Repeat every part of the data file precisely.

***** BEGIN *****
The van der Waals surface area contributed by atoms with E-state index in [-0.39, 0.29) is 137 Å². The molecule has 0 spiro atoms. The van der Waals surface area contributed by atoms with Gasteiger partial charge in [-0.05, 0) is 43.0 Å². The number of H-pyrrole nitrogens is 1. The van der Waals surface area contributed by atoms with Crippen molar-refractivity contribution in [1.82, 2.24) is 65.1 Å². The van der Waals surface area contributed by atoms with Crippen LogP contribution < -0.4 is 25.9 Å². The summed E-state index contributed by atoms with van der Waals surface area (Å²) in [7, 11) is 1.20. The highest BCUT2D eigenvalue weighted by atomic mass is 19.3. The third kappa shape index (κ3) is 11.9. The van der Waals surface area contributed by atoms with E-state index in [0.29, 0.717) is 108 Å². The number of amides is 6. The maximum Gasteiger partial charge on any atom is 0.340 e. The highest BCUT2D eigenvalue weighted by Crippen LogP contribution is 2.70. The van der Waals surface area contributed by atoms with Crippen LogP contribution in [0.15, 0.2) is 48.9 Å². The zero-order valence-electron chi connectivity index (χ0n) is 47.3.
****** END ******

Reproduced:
The van der Waals surface area contributed by atoms with E-state index in [-0.39, 0.29) is 137 Å². The molecule has 0 spiro atoms. The van der Waals surface area contributed by atoms with Gasteiger partial charge in [-0.05, 0) is 43.0 Å². The number of H-pyrrole nitrogens is 1. The van der Waals surface area contributed by atoms with Crippen molar-refractivity contribution in [1.82, 2.24) is 65.1 Å². The van der Waals surface area contributed by atoms with Crippen LogP contribution < -0.4 is 25.9 Å². The summed E-state index contributed by atoms with van der Waals surface area (Å²) in [7, 11) is 1.20. The highest BCUT2D eigenvalue weighted by atomic mass is 19.3. The third kappa shape index (κ3) is 11.9. The van der Waals surface area contributed by atoms with E-state index in [0.29, 0.717) is 108 Å². The number of amides is 6. The maximum Gasteiger partial charge on any atom is 0.340 e. The highest BCUT2D eigenvalue weighted by Crippen LogP contribution is 2.70. The van der Waals surface area contributed by atoms with Crippen LogP contribution in [0.15, 0.2) is 48.9 Å². The zero-order valence-electron chi connectivity index (χ0n) is 47.3.